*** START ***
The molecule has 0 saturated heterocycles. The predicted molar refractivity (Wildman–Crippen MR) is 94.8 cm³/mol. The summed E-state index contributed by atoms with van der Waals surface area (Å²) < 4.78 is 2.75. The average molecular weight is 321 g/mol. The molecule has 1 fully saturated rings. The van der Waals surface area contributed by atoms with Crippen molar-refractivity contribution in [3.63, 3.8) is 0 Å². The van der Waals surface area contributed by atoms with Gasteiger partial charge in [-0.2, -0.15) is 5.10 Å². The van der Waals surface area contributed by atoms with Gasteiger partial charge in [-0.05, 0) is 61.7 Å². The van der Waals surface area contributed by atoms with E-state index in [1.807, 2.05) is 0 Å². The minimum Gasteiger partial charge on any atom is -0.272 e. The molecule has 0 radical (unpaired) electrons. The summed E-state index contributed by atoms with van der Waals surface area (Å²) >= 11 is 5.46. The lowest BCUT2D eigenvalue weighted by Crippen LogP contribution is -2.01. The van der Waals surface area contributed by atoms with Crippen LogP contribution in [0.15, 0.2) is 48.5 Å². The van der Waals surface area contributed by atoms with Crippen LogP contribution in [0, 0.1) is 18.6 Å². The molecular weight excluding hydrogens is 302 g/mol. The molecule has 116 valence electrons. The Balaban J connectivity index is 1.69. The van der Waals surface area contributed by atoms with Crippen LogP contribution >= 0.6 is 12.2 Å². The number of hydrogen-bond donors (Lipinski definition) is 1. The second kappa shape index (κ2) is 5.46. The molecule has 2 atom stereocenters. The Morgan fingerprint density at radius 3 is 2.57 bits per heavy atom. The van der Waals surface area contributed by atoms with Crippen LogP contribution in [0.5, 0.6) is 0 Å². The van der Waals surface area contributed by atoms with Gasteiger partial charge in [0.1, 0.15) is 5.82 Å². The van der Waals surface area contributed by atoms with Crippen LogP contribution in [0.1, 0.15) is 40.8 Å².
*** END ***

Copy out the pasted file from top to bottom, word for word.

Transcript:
The molecule has 0 saturated heterocycles. The predicted molar refractivity (Wildman–Crippen MR) is 94.8 cm³/mol. The summed E-state index contributed by atoms with van der Waals surface area (Å²) < 4.78 is 2.75. The average molecular weight is 321 g/mol. The molecule has 1 fully saturated rings. The van der Waals surface area contributed by atoms with Crippen molar-refractivity contribution in [3.63, 3.8) is 0 Å². The van der Waals surface area contributed by atoms with Gasteiger partial charge in [-0.2, -0.15) is 5.10 Å². The van der Waals surface area contributed by atoms with Gasteiger partial charge in [-0.05, 0) is 61.7 Å². The van der Waals surface area contributed by atoms with E-state index in [1.807, 2.05) is 0 Å². The minimum Gasteiger partial charge on any atom is -0.272 e. The molecule has 0 radical (unpaired) electrons. The summed E-state index contributed by atoms with van der Waals surface area (Å²) >= 11 is 5.46. The lowest BCUT2D eigenvalue weighted by Crippen LogP contribution is -2.01. The van der Waals surface area contributed by atoms with Crippen LogP contribution in [0.15, 0.2) is 48.5 Å². The van der Waals surface area contributed by atoms with Crippen LogP contribution in [0, 0.1) is 18.6 Å². The molecular weight excluding hydrogens is 302 g/mol. The molecule has 116 valence electrons. The Balaban J connectivity index is 1.69. The van der Waals surface area contributed by atoms with Crippen LogP contribution >= 0.6 is 12.2 Å². The number of hydrogen-bond donors (Lipinski definition) is 1. The second kappa shape index (κ2) is 5.46. The molecule has 2 atom stereocenters. The Morgan fingerprint density at radius 3 is 2.57 bits per heavy atom. The van der Waals surface area contributed by atoms with Crippen LogP contribution in [0.5, 0.6) is 0 Å². The van der Waals surface area contributed by atoms with Gasteiger partial charge in [0.1, 0.15) is 5.82 Å². The van der Waals surface area contributed by atoms with Crippen LogP contribution in [0.1, 0.15) is 40.8 Å².